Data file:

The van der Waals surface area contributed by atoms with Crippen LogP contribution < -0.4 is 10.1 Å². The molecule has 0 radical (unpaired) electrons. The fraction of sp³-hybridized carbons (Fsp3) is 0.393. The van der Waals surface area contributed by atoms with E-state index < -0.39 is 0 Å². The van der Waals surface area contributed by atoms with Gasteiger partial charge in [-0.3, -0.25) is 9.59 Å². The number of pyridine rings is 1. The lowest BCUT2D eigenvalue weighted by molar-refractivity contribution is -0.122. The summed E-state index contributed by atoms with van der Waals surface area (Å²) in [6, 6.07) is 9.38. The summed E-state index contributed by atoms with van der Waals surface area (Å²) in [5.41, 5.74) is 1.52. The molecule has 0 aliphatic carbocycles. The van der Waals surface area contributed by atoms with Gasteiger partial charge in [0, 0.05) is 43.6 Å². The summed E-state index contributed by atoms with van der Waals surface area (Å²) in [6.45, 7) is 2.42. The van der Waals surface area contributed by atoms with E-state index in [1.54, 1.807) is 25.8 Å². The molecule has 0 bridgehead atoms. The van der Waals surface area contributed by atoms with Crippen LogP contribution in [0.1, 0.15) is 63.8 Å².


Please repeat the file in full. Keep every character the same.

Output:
The van der Waals surface area contributed by atoms with Crippen LogP contribution < -0.4 is 10.1 Å². The molecule has 0 radical (unpaired) electrons. The fraction of sp³-hybridized carbons (Fsp3) is 0.393. The van der Waals surface area contributed by atoms with E-state index < -0.39 is 0 Å². The van der Waals surface area contributed by atoms with Gasteiger partial charge in [-0.3, -0.25) is 9.59 Å². The number of pyridine rings is 1. The lowest BCUT2D eigenvalue weighted by molar-refractivity contribution is -0.122. The summed E-state index contributed by atoms with van der Waals surface area (Å²) in [6, 6.07) is 9.38. The summed E-state index contributed by atoms with van der Waals surface area (Å²) in [5.41, 5.74) is 1.52. The molecule has 0 aliphatic carbocycles. The van der Waals surface area contributed by atoms with Gasteiger partial charge in [0, 0.05) is 43.6 Å². The summed E-state index contributed by atoms with van der Waals surface area (Å²) in [6.45, 7) is 2.42. The van der Waals surface area contributed by atoms with E-state index in [1.54, 1.807) is 25.8 Å². The molecule has 0 bridgehead atoms. The van der Waals surface area contributed by atoms with Crippen LogP contribution in [0.1, 0.15) is 63.8 Å².